Friday, July 16, 2010 by Yehudah Mirsky | Jewish Ideas Daily » Daily Features

A Jewish classic known as much for its obscurity as for its great significance took another step into the light this spring with the online publication of its oldest and most reliable version. The classic is the Jerusalem Talmud, and the version is a parchment manuscript, known as the Leiden manuscript, written in 1289 by a Jewish scholar and copyist in Rome.
UNIFIL: Peacekeepers or Enablers? UNIFIL: Peacekeepers or Enablers?
Thursday, July 15, 2010 by Elliot Jager | Jewish Ideas Daily » Daily Features

The response of the civilized world to events in southern Lebanon—where Hizballah, in preparation for its next act of aggression, is reportedly digging tunnels at the border with northern Israel—is doubly revealing. It says much about the non-enforcement of international law in an area dominated by Islamist irregular forces. And it is a reliable indicator of what might happen if, in the event of an agreement between the Palestinian leadership and Israel, international peacekeepers were to be stationed in the West Bank and Gaza.
In the Garden of Eden In the Garden of Eden
Wednesday, July 14, 2010 by Aryeh Tepper | Jewish Ideas Daily » Daily Features

The history of Israeli visual art begins, long before the establishment of the state, with the 1903 opening of Bezalel, an undersized but ambitious art and design school in Jerusalem. A little over a century later, Israel is bursting with academies, museums, galleries, architectural sites, and artists of all kinds. Or almost all kinds.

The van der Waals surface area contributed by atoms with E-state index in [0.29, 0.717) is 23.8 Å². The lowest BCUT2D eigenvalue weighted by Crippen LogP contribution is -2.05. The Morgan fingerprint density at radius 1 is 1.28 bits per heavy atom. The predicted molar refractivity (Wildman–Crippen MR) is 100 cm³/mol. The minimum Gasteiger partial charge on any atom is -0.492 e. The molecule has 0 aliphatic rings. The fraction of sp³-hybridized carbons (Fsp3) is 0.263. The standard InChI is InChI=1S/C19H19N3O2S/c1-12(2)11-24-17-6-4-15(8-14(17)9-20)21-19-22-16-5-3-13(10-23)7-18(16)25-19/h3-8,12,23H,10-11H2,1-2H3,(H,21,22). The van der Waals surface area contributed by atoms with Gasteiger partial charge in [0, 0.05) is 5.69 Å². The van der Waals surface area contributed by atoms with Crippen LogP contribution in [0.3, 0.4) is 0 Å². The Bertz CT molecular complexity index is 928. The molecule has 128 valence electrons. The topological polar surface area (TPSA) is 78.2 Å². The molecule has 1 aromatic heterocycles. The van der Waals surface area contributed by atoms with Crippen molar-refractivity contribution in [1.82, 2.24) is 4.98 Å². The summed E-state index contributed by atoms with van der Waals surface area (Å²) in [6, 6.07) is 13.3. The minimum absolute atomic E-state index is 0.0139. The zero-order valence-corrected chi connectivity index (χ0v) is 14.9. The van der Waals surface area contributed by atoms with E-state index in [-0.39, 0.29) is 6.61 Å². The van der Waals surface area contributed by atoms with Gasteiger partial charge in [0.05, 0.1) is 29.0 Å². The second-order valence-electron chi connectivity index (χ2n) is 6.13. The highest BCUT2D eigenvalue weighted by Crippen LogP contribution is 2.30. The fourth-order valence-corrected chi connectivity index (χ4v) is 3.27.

“A Simple Jew” “A Simple Jew”
Tuesday, July 13, 2010 by Yehudah Mirsky | Jewish Ideas Daily » Daily Features

Last Friday, several thousand people gathered in Jerusalem for the funeral of Rabbi Yehuda Amital, an extraordinarily complex figure whose journey took him from prewar Hungary, via the Holocaust and the 1948 War of Independence, to the elite of the rabbinic world, the heart of Israel's military, the hilltops of Judea, and eventually the Israeli cabinet. Throughout, the yeshiva he founded and led, and the ideal of Torah study it embodied, were central to his life and teaching.
The Arab Peace Initiative The Arab Peace Initiative
Monday, July 12, 2010 by Elliot Jager | Jewish Ideas Daily » Daily Features

Among the things remaining unclear in the aftermath of the visit to Washington last week of Israel Prime Minister Benjamin Netanyahu is the next negotiating move of the Palestinians.  President Mahmoud Abbas of the Palestinian Authority has warned that if his objectives in the "proximity talks" mediated by the U.S. are not achieved by mid-September, he will ask the Arab League to press harder with its 2002 Arab Peace Initiative. This document has become part of the verbiage of international declarations on the Arab-Israel conflict. According to the American envoy George Mitchell, it has also been incorporated into the Obama...